Citing China’s genocidal policy, exile Tibetan leader seeks India’s help to sustain identity

Penpa Tsering, president of the Central Tibetan Administration in India. (Photo courtesy: CNA)

(, Nov27’21) – Accusing China of implementing a ‘One nation, one party, one language, one culture’ policy in occupied Tibet, Sikyong Penpa Tsering of the Central Tibetan Administration (CTA) has said Nov 26 that Tibetans as a people and culture was being subjected to a slow death.

“Under Xi Jinping, Chinese authorities are less accommodative of different cultures and languages: they promote ‘One nation, one party, one language, one culture’ now,” Nov 26 quoted the Sikyong as saying. It was therefore ever more important for the CTA to promote Tibetan ethnic culture through the diaspora, he has said.

“We want to ask how India can help us sustain our community, especially those settled in Arunachal, Tawang, in Uttarakhand and in Ladakh. We definitely need more steps — a strategy — a firm policy and the means to cater to the needs of people in the border areas,” he has added.

“We hope to send a Representation to the Indian government on the overall situation of Tibetans in India, and challenges we face today,” he has said.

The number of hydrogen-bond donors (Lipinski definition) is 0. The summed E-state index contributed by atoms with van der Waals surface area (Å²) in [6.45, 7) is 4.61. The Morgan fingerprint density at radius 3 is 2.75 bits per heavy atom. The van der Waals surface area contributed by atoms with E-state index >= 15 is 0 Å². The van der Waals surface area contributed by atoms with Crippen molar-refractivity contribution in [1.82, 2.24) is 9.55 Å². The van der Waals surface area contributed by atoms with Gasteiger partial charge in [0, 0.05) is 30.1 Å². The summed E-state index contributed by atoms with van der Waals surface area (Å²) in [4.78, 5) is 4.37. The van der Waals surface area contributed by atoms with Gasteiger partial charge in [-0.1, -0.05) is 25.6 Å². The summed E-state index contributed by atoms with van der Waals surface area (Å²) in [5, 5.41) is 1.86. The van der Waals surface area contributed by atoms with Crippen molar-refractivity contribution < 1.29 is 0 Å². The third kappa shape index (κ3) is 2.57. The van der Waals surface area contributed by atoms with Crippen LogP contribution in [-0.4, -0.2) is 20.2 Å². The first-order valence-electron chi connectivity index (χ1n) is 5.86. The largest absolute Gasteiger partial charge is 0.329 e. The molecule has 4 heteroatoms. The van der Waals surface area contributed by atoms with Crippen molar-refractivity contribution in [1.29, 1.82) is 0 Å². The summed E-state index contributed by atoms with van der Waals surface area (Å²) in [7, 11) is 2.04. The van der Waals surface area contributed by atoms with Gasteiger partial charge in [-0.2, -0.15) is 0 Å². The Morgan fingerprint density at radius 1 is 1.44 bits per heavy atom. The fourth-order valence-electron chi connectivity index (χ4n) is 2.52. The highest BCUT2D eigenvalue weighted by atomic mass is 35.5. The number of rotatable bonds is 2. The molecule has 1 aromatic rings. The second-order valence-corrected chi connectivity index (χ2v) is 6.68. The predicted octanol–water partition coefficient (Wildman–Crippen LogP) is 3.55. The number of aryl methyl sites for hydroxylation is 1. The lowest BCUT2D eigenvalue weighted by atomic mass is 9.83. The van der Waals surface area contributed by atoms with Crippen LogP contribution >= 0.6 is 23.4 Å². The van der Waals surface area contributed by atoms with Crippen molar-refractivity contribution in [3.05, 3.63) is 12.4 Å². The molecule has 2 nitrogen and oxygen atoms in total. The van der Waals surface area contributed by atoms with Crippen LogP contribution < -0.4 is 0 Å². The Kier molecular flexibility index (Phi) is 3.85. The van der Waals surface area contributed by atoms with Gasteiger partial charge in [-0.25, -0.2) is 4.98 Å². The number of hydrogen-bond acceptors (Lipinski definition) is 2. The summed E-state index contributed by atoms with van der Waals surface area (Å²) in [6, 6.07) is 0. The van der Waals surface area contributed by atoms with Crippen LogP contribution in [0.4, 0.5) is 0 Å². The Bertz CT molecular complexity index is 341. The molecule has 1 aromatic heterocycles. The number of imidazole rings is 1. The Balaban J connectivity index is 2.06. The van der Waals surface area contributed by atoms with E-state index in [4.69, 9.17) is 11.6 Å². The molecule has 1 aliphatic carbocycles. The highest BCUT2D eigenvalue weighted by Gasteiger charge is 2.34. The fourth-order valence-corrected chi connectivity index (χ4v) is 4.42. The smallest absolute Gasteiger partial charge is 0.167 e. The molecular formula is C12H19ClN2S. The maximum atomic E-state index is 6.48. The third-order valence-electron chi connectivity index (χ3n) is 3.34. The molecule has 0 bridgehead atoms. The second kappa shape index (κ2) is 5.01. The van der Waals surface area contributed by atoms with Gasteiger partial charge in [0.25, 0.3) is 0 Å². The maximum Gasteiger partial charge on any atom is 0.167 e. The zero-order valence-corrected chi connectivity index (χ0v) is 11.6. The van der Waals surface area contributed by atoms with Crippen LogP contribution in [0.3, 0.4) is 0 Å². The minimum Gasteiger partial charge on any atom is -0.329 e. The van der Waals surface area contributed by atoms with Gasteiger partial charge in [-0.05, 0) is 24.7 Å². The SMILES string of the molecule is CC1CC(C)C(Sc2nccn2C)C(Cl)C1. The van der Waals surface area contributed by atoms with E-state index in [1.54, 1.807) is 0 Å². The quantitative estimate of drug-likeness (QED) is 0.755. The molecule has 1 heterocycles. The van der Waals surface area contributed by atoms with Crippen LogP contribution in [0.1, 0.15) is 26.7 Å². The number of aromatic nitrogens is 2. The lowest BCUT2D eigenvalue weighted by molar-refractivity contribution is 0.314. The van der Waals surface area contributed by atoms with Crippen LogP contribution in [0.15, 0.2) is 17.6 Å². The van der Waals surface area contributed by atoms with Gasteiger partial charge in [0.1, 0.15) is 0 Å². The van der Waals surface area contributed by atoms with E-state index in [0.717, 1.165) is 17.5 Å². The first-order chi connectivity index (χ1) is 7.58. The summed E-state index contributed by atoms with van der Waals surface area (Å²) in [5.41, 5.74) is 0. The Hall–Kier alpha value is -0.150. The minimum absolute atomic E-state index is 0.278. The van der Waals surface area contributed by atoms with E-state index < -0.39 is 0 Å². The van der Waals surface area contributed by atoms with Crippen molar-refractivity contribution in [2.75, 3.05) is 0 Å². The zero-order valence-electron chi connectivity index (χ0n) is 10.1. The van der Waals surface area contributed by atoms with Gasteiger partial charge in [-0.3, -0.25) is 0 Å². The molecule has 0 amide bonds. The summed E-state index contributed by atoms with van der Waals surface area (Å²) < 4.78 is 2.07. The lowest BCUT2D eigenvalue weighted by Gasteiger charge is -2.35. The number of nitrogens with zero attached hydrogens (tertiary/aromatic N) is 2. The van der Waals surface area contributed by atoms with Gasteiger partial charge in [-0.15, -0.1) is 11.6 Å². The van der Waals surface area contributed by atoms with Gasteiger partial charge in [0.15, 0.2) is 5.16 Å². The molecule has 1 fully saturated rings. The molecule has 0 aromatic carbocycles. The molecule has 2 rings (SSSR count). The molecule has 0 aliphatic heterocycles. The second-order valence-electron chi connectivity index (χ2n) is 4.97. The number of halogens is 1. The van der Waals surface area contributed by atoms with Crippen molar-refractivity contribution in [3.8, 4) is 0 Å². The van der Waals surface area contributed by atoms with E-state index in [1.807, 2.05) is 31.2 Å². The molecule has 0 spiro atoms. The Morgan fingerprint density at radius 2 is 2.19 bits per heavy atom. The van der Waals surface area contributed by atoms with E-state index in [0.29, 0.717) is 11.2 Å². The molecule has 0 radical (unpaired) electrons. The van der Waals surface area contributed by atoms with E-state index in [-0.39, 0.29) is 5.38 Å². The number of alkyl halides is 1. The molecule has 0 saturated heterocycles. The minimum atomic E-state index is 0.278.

The Sikyong of the CTA has also said the number of people coming from Tibet to India had gone down “drastically” in the last few years. Whereas 2,000-3,000 Tibetans used to visit India every year before 2008, it came down to just five last year and only nine this year, Nov 26 cited him as saying,

Calling China’s policy in Tibet genocidal, the Sikyong has told journalists belonging to the Indian Association of Foreign Affairs Correspondents (IAFAC) at the India International Centre, New Delhi, “Genocide in whatever form, whatever speed… We are dying to slow death. In religion also, the number of monks and nuns have come down drastically … There are a lot of restrictions on the movement of monks and nuns because they are considered to be a threat by the (Chinese) government.”

Highlighting that the use and promotion of the Tibetan language was gradually “shrinking” and the rise of Chinese language was increasing in occupied Tibet, report cited the Sikyong as saying that while the condition of Tibetans was not as visible as the Uyghurs, “We are dying a slow death”.

Giving rough estimates of Tibetans living outside their Chinese occupied homeland, the Sikyong has said about 75,000 live in India, 10,000 in Nepal. Besides, there are now about 25,000 in the USA, about 10,000 in Canada, and about 20,000 in Europe.


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